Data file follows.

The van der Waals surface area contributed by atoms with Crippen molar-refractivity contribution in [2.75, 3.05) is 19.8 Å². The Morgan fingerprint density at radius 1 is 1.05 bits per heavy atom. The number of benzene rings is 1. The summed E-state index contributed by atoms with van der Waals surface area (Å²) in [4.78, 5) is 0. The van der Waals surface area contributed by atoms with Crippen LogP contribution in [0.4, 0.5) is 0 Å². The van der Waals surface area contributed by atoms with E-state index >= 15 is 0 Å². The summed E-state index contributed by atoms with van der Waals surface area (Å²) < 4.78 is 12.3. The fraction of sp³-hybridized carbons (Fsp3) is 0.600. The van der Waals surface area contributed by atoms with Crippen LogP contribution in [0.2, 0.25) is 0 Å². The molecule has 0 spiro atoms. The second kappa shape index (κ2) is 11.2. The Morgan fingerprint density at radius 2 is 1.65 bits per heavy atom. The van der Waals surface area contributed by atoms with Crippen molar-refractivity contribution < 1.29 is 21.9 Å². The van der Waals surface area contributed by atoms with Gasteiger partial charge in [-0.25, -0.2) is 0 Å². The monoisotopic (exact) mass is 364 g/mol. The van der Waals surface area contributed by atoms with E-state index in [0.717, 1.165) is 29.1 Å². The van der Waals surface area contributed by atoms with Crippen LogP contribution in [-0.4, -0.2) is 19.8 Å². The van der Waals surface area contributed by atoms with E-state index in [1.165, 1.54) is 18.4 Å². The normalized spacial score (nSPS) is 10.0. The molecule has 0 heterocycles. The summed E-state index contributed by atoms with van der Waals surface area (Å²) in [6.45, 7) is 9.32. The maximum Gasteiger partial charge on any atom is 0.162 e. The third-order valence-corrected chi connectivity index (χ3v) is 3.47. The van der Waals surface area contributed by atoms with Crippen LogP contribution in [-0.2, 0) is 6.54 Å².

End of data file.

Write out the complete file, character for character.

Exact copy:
The van der Waals surface area contributed by atoms with Crippen molar-refractivity contribution in [2.75, 3.05) is 19.8 Å². The Morgan fingerprint density at radius 1 is 1.05 bits per heavy atom. The number of benzene rings is 1. The summed E-state index contributed by atoms with van der Waals surface area (Å²) in [4.78, 5) is 0. The van der Waals surface area contributed by atoms with Crippen LogP contribution in [0.4, 0.5) is 0 Å². The van der Waals surface area contributed by atoms with E-state index >= 15 is 0 Å². The summed E-state index contributed by atoms with van der Waals surface area (Å²) < 4.78 is 12.3. The fraction of sp³-hybridized carbons (Fsp3) is 0.600. The van der Waals surface area contributed by atoms with Crippen LogP contribution in [0.2, 0.25) is 0 Å². The molecule has 0 spiro atoms. The second kappa shape index (κ2) is 11.2. The Morgan fingerprint density at radius 2 is 1.65 bits per heavy atom. The van der Waals surface area contributed by atoms with Crippen molar-refractivity contribution < 1.29 is 21.9 Å². The van der Waals surface area contributed by atoms with Gasteiger partial charge in [-0.25, -0.2) is 0 Å². The monoisotopic (exact) mass is 364 g/mol. The van der Waals surface area contributed by atoms with E-state index in [0.717, 1.165) is 29.1 Å². The van der Waals surface area contributed by atoms with Crippen LogP contribution in [-0.4, -0.2) is 19.8 Å². The van der Waals surface area contributed by atoms with E-state index in [1.165, 1.54) is 18.4 Å². The normalized spacial score (nSPS) is 10.0. The molecule has 0 heterocycles. The summed E-state index contributed by atoms with van der Waals surface area (Å²) in [6.45, 7) is 9.32. The maximum Gasteiger partial charge on any atom is 0.162 e. The third-order valence-corrected chi connectivity index (χ3v) is 3.47. The van der Waals surface area contributed by atoms with Crippen LogP contribution in [-0.2, 0) is 6.54 Å².